• As Pakistan’s government falters in effectively responding to grievances throughout the country, people are turning to the Supreme Court and Chief Justice Iftikhar Chaudhry as a “beacon of hope” in the dysfunctional system. Chaudhry has been praised for delivering justice to wrongdoers, but rather than halt the flow of pleas for action, the Court receives more and more every day as people lose faith in lower courts’ willingness and ability to punish guilty parties. Only five to ten percent of cases in lower courts result in a conviction. In this year alone, the Supreme Court received over 140,000 petitions when seven years ago, it received only 450 in a year. It currently has 20,000 cases pending and there is a national backlog of 1.4 million cases, and while the Court is helping to close the gap, there is only so much it can do amidst constantly growing expectations and registered petitions.[xiii]

  • Prominent Hindu leaders including Hare Rama Foundation director Ramesh Jaipal on Monday informed Express Tribune of an anticipated exodus of Hindus out of Pakistan. Due to concerns over their personal security, almost 1,000 Hindus plan to cross the India-Pakistan border to escape persecution. Rajasthan Chief Minister Ahok Gehlot is allegedly supportive of welcoming any Pakistani Hindu asylum-seekers in India.  Pakistan’s National Assembly’s standing committee on human rights chairman Riaz Fatiana declared, however, that “we will ensure the safety of all minorities. We will not let them migrate. Hindus are [a part] of our homeland.” He has called an October 8 meeting to discuss the issue.[xiv]

Indian Defense Acquisitions

  • On Monday, India’s air force agreed to a $1.4 billion deal with Boeing to purchase 22 Apache AH-64D multirole combat helicopters through direct commercial sales (DCS) and foreign military sales (FMS). The DCS components include aircraft parts other than engines and sensors, logistical support, spares, and service. The FMS consist of engines, electro-optical sensors, and an optional fire control radar. Parties involved in the deal anticipate finalization no later than March 31, 2013.[xv]


[i] David Zucchino, “Drone strikes in Pakistan have killed many civilians, study says,” The Los Angeles Times, September 24, 2012. Available at:,0,5793737.story.
[ii] “US drone kills five militants in North Waziristan: officials,” AFP, September 25, 2012. Available at; Farrukh Azeem, “US drone strike kills senior al-Qaida figure, 5 others in Pakistan,” Deutsche Presse-Agentur, September 25, 2012. Available at:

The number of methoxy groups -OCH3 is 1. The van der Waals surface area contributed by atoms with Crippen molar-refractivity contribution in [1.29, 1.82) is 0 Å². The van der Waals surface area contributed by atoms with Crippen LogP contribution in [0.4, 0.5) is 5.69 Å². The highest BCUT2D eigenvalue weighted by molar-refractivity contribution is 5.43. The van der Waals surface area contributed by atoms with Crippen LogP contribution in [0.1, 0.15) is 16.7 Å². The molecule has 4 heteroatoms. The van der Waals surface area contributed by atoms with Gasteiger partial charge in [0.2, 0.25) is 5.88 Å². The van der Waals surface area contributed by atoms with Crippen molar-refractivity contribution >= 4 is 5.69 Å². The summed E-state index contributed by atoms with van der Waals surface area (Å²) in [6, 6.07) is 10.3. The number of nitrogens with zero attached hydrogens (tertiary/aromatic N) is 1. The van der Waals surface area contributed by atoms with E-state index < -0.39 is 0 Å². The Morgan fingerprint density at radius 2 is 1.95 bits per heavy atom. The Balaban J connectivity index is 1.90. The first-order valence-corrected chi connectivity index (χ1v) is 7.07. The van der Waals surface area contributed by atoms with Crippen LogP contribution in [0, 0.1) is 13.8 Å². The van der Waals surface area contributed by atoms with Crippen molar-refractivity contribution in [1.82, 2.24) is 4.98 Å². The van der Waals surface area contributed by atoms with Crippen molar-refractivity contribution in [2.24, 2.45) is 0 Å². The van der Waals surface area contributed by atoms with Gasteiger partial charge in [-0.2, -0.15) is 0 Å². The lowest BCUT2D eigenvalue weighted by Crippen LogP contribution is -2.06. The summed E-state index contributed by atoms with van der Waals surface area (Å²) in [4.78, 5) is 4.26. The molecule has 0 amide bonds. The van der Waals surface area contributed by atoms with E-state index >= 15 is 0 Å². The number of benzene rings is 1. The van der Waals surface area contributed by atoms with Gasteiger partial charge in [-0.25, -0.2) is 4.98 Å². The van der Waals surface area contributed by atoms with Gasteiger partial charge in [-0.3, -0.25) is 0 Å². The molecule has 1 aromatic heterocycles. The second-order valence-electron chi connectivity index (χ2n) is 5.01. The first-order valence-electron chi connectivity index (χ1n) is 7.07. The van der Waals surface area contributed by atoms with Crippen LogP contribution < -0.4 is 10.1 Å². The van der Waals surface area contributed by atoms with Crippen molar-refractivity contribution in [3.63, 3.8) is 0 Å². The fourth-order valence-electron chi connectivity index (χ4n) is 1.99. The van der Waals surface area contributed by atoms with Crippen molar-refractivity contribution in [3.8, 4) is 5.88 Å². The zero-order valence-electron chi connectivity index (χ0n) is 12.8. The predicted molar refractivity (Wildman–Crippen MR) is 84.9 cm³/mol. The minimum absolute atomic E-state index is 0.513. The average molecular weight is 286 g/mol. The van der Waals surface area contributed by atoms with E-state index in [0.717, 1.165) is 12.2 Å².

[iii] “Kamra attack: Two relatives of slain terrorist arrested,” Express Tribune, September 25, 2012. Available at:
[iv] “Pakistan-US gingerly seek to repair ties,” AFP, September 25, 2012. Available at
[v] “Pakistani minister stands by anti-Islam film-maker bounty,” AFP, September 25, 2012. Available at:
[vi] “Protest against sacrilegious film,” Dawn, September 25, 2012. Available at; “No lull in protests against satanic movie,” The News International, September 25, 2012. Available at:; “JUI-F protests against sacrilegious movie in Sukkur,” The News International, September 25, 2012. Available at:
[vii] “British Lawmakers seek travel ban on Bilour,” Geo News, September 25, 2012. Available at:
[viii] Sumera Khan, “Pakistan not to welcome any UN group in future,” Express Tribune, September 25, 2012. Available at:
[ix] “Zardari to focus on regional, global peace efforts at UN address,” APP, September 25, 2012. Available at
[x] “Naek presents Swiss letter draft in SC,” Dawn, September 25, 2012. Available at
[xi] Rana Tanveer, “Dual offices: LHC to hear contempt petition against Zardari on September 27,” Express Tribune, September 24, 2012. Available at
[xii] “Transgenders have equal rights in Pakistan: Supreme Court,” Express Tribune, September 25, 2012. Available at:
[xiii] Katharine Houreld, “Pakistan’s top court struggles to deliver justice,” Reuters, September 24, 2012. Available at:
[xiv] Zahid Gishkori, “Minority rights: In shadow of insecurity, Hindus plan exodus,” Express Tribune, September 25, 2012. Available at:
[xv] Jen DiMascio, “Indian Air Force to Buy 22 Apache Helos,” Aviation Week, September 24, 2012. Available at:
View Citations


Arrow down red
Oct '12
Sep '12
Aug '12